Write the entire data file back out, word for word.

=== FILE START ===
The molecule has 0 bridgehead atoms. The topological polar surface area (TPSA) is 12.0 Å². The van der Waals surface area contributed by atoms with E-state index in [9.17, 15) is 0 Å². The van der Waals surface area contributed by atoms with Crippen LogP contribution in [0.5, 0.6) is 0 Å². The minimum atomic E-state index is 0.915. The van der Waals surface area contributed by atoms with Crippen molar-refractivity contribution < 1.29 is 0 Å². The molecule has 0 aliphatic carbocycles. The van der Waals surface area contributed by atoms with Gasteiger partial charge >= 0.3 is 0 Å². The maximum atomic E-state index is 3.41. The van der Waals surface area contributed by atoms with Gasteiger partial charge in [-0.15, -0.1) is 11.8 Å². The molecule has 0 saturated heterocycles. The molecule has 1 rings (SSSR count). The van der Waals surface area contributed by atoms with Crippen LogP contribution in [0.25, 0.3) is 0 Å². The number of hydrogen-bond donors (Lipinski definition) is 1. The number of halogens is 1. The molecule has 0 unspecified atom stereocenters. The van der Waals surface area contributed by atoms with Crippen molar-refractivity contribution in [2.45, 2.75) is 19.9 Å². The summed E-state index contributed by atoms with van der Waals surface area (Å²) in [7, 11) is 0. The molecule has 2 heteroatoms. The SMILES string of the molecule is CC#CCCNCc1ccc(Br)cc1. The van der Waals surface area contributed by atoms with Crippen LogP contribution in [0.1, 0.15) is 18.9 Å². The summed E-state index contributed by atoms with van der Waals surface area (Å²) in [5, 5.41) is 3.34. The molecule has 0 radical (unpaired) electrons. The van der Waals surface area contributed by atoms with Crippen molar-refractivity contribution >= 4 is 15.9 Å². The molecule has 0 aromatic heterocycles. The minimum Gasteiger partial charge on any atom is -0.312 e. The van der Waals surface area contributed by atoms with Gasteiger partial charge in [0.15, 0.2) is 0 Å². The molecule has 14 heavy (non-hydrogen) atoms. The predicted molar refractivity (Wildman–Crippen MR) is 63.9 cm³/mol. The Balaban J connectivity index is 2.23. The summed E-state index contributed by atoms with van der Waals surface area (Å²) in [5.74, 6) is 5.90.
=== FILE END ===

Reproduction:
The molecule has 0 bridgehead atoms. The topological polar surface area (TPSA) is 12.0 Å². The van der Waals surface area contributed by atoms with E-state index in [9.17, 15) is 0 Å². The van der Waals surface area contributed by atoms with Crippen LogP contribution in [0.5, 0.6) is 0 Å². The minimum atomic E-state index is 0.915. The van der Waals surface area contributed by atoms with Crippen molar-refractivity contribution < 1.29 is 0 Å². The molecule has 0 aliphatic carbocycles. The van der Waals surface area contributed by atoms with Gasteiger partial charge >= 0.3 is 0 Å². The maximum atomic E-state index is 3.41. The van der Waals surface area contributed by atoms with Gasteiger partial charge in [-0.15, -0.1) is 11.8 Å². The molecule has 0 saturated heterocycles. The molecule has 1 rings (SSSR count). The van der Waals surface area contributed by atoms with Crippen LogP contribution in [0.25, 0.3) is 0 Å². The number of hydrogen-bond donors (Lipinski definition) is 1. The number of halogens is 1. The molecule has 0 unspecified atom stereocenters. The van der Waals surface area contributed by atoms with Crippen molar-refractivity contribution in [2.45, 2.75) is 19.9 Å². The summed E-state index contributed by atoms with van der Waals surface area (Å²) in [7, 11) is 0. The molecule has 2 heteroatoms. The SMILES string of the molecule is CC#CCCNCc1ccc(Br)cc1. The van der Waals surface area contributed by atoms with Crippen LogP contribution in [0.1, 0.15) is 18.9 Å². The summed E-state index contributed by atoms with van der Waals surface area (Å²) in [5, 5.41) is 3.34. The molecule has 0 radical (unpaired) electrons. The van der Waals surface area contributed by atoms with Crippen molar-refractivity contribution >= 4 is 15.9 Å². The molecule has 0 aromatic heterocycles. The minimum Gasteiger partial charge on any atom is -0.312 e. The van der Waals surface area contributed by atoms with Gasteiger partial charge in [0.15, 0.2) is 0 Å². The molecule has 14 heavy (non-hydrogen) atoms. The predicted molar refractivity (Wildman–Crippen MR) is 63.9 cm³/mol. The Balaban J connectivity index is 2.23. The summed E-state index contributed by atoms with van der Waals surface area (Å²) in [5.74, 6) is 5.90.